House Communications, Technology and Internet Chairman Rep. Rick Boucher had a pledge and several requests for the cable industry, which he delivered wrapped in praise for National Cable & Telecommunications Association CEO Kyle McSlarrow and for cable’s commitment to broadband, interactive services and a digital-TV education campaign.
The Virginia Democrat’s pledge, which came in a luncheon speech Thursday, was that he would fight efforts by the Copyright Office and others to phase out cable’s compulsory license, which would force operators to negotiate individually for programs when they retransmit broadcast signals. He said the industry would be facing a “practical impossibility” if it were asked to do that.
His request was for help in getting his shield law bill through the Senate. The bill passed the House on voice vote this week, but Boucher said earlier in the week he was not predicting what would happen in the Senate. Boucher also asked broadcasters at an National Association of Broadcasters conference this week to alert Congress of their support of the shield law, which provides partial protection for reporters and their sources from testifying in federal courts.
Boucher also asked for input on how to craft a bipartisan online privacy bill he is drafting that would provide opt in/opt out guidelines for online marketing.
Boucher praised cable for getting broadband to 92% of the country, but said it had to do more, including urging cable operators to apply for some of the $7.2 billion in broadband stimulus grant/loan money.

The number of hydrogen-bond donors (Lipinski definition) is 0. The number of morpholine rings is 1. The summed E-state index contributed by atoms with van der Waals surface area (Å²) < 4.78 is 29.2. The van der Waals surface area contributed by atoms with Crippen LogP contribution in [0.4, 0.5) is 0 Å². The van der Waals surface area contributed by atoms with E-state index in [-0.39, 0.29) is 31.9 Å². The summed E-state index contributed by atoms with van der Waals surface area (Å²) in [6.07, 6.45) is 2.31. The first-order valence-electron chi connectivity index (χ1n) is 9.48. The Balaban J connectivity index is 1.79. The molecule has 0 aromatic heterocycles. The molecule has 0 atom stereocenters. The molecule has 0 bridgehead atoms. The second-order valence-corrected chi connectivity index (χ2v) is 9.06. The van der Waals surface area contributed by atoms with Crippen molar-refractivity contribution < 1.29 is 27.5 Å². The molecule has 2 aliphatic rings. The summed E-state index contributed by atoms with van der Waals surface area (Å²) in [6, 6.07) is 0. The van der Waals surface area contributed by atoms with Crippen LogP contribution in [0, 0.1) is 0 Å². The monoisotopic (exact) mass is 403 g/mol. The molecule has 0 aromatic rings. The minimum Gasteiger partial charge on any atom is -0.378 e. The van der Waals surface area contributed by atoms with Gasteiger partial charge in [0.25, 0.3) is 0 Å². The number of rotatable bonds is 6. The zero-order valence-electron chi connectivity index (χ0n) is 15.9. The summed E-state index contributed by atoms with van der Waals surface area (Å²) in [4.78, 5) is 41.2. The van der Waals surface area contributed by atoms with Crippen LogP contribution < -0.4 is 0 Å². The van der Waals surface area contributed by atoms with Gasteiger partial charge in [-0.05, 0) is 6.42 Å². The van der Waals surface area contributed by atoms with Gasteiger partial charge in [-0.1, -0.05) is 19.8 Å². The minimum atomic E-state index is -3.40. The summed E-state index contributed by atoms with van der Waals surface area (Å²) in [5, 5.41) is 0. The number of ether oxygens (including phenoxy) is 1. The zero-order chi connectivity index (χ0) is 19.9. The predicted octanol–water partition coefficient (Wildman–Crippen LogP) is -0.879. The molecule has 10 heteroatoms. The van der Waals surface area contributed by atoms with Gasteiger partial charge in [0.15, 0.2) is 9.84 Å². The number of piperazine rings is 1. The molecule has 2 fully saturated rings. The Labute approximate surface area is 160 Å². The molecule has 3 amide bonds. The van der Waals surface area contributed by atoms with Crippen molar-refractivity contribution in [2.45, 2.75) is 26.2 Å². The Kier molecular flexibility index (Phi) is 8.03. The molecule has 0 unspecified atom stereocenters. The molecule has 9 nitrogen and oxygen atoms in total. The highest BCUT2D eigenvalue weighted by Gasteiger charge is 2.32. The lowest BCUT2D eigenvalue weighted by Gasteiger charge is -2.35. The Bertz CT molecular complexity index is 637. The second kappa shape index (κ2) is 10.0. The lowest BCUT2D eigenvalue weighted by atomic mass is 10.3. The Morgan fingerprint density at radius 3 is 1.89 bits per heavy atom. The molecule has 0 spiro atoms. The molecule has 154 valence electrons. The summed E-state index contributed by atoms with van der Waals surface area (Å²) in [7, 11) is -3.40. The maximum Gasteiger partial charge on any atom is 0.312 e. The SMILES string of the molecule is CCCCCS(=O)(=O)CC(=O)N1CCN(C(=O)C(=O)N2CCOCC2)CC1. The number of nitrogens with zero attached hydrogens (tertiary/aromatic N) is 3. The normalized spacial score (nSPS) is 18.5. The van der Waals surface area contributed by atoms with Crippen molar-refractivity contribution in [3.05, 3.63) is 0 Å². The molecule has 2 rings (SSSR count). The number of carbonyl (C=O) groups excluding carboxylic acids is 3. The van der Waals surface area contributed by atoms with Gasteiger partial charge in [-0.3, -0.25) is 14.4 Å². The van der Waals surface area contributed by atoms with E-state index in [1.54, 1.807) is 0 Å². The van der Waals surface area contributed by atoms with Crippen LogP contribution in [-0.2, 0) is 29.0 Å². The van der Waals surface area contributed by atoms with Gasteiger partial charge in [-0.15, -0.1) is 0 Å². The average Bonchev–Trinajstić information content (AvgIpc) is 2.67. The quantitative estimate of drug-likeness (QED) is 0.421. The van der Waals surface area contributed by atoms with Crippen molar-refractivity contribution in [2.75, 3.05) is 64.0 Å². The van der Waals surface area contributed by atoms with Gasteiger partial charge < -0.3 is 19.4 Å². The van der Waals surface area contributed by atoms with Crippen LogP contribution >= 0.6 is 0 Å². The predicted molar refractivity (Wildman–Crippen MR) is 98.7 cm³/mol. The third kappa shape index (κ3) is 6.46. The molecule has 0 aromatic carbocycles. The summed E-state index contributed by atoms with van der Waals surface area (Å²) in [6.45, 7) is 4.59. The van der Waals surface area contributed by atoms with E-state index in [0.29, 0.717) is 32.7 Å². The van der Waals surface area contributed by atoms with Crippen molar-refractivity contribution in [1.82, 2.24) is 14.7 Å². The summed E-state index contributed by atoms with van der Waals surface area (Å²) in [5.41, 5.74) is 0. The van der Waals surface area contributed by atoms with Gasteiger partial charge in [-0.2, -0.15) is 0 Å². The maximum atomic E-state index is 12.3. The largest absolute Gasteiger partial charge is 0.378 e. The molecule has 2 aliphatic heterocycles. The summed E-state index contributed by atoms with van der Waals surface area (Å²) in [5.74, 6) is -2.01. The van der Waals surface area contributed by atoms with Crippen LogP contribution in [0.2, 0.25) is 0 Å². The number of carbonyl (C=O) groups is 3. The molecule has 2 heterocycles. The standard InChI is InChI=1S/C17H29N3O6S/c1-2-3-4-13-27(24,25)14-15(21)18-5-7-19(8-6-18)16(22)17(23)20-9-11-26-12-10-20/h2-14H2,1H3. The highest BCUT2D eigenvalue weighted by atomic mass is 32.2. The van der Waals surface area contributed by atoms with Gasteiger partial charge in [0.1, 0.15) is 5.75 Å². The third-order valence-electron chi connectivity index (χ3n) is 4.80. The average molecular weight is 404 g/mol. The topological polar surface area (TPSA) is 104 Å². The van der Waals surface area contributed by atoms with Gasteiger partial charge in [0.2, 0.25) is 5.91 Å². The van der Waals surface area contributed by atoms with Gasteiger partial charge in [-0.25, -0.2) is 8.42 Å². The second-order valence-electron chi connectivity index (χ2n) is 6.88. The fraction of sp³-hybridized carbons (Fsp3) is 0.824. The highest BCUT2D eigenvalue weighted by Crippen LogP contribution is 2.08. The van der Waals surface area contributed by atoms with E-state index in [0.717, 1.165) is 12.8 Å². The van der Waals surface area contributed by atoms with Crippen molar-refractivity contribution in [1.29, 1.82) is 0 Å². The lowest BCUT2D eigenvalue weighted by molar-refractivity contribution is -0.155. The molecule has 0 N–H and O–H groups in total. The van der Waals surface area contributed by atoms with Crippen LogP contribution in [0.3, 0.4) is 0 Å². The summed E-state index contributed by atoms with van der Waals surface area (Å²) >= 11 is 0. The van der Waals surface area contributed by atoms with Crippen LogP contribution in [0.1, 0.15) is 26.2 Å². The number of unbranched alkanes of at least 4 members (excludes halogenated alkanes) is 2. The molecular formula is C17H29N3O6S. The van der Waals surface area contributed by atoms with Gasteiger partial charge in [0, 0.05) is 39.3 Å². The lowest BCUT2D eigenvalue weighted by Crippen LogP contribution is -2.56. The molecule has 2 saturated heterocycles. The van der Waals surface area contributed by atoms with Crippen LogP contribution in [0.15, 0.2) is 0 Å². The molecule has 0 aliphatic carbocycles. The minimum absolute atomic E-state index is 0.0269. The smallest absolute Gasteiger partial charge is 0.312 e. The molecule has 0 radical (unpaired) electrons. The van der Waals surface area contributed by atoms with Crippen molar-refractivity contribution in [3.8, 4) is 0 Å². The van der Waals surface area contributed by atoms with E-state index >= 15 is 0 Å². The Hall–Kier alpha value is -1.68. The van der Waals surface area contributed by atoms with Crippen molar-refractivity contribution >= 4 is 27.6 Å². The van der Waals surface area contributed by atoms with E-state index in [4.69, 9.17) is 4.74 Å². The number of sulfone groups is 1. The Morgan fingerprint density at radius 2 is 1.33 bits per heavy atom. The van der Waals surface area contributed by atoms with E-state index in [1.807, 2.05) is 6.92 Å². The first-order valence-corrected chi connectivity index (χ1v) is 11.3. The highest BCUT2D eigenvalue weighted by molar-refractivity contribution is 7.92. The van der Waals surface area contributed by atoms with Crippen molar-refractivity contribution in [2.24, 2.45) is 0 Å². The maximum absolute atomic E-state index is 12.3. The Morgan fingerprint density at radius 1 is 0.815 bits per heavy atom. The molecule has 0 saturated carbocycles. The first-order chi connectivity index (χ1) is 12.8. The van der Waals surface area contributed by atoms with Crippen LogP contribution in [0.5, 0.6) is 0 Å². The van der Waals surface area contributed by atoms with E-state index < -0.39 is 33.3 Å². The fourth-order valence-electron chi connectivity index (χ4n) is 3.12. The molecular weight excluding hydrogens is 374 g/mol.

“The simple message I have today is: Please be very aggressive in applying for funds.”
Boucher said cable had done an extraordinary job in promoting the DTV transition, saying it was “first out of the box” with a multimillion dollar education campaign. “And you did so ahead of the broadcast industry,” he said.
Boucher pointed out that cable had aired more than $250 million in PSAs about the digital-TV transition telling people what to do. “Largely that involved not cancelling their cable subscriptions,” he said, drawing knowing laughter from the crowd. He said cable’s PSA’s were the most entertaining as well.
On a related note, he encouraged more cable operators to offer low-cost basic TV service packages, like the ones some operators offered as an incentive to woo some customers during the DTV transition, saying that could benefit both the industry and the public.
Boucher said the cable industry had “enriched the American public with news, sports and entertainment programming.
He also praised McSlarrow as a friend who was easy to work with and who provided the industry with “thoughtful, solution-oriented leadership.”
Boucher had come to the convention from presiding over a broadband oversight hearing. He told reporters that during that hearing, he had made the point that whatever openness conditions are put on the broadband stimulus money, they should not be too tough. “Many of us, myself included, were making the point…that whatever conditions are imposed relating to nondiscrimination and open access should not be onerous to the extent that they discourage applicants from applying.”